What Should You Not Fix When Selling a House?
Unless you’re a real estate investor flipping homes, you want to create a do-not-fix list once you decide to sell. Here are some of my recommendations for what to leave as is.
Minor HVAC, Plumbing, or Electrical Issues
The 2019 Remodeling Impact Report by the National Association of Realtors (NAR) revealed that a complete HVAC replacement was one of the most appealing projects to prospective buyers.
However, there is a caveat: if you aren’t going all out to replace a broken system completely, skip fixing minor HVAC issues.
The same applies to minor electrical issues, like light switches that lead to nowhere, and minor plumbing issues, like leaky faucets.
Now, this doesn’t mean you shouldn’t address significant safety hazards. In fact, a home inspector would likely require you to fix anything dangerous for occupants. They will note any necessary repairs in the inspection report. This is precisely why you need a home inspection in the first place; it identifies the problems you must fix or disclose to potential buyers, as required by law.
But don’t stress out about the little things.
Normal Wear and Tear
Most prospective buyers spend little time in the home during the buying process, so they aren’t scrutinizing minor wear and tear.
Cosmetic issues like scuffs on the hardwood floors or hairline cracks in the driveway are just part of life. They are not a deal breaker when selling your home.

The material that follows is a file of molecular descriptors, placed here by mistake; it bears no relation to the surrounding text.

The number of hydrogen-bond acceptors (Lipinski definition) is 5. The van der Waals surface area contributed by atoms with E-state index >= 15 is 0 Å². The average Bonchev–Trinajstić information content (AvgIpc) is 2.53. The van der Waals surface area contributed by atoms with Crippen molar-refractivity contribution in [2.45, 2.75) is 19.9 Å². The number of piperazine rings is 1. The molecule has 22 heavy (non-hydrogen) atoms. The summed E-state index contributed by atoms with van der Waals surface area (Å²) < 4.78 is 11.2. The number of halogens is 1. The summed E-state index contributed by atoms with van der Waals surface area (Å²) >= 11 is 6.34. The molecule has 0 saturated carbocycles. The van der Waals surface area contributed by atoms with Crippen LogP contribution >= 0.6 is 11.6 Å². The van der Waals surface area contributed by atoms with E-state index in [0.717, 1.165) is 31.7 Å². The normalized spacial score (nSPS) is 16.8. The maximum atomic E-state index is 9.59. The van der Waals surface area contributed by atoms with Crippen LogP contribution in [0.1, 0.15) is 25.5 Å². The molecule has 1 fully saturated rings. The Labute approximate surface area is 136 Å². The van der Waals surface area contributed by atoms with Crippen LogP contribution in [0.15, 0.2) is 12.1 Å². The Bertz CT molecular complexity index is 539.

If you have the DIY skills to fix normal wear and tear and it’s not too much trouble, then knock yourself out sprucing it up, as long as it won’t cost you much time or money. But if you need to hire professionals, I’d say skip it!
Okay – so it’s true that broken, missing, or severely worn appliances can hurt your home’s value.
However, you don’t need to go out and buy brand-new, high-end items to impress buyers. Instead, you can replace old or barely working appliances with well-working used ones.
Alternatively, you could be upfront about the appliances needing an upgrade and let the next homeowners choose new appliances at their discretion (and on their budget).
Don’t feel obligated to replace worn or dated removable items, like window treatments or light fixtures. Simply remove the things that are not in good condition and let the next owners decide how they want to replace them. (This is often their plan anyway to make the house feel more like theirs.)
Outdated Parts of a Room
Consider a partial room upgrade rather than a complete renovation if a room has old or worn parts, like outdated floor coverings or a broken door.
For instance, you could install a new sink in the bathroom or new kitchen cabinets to liven up the spaces without putting too much money into the projects.
There are more minor upgrades you can do that brighten up a room but don’t break the bank. A fresh coat of paint with neutral colors can help turn a room into a calming oasis. Putting in some colorful home decor accents with a bright pop of color or getting plants can also help bring life to a room.
For more ideas, check out my guide to top home improvement hacks!
Let’s Work Together To Sell Your House
I don’t want you to feel like the home selling process is overwhelming or that your home needs to be in perfect condition. Just follow my advice here, and you’ll have no problem finding a buyer in this hot Tampa real estate market.
Let me show you how much fun the home selling process can be! I love working with clients on their home-selling journey and strive to make it stress-free and enjoyable.
If you need advice about home renovation projects to complete before selling or are ready to list your house, contact me to get the ball rolling today!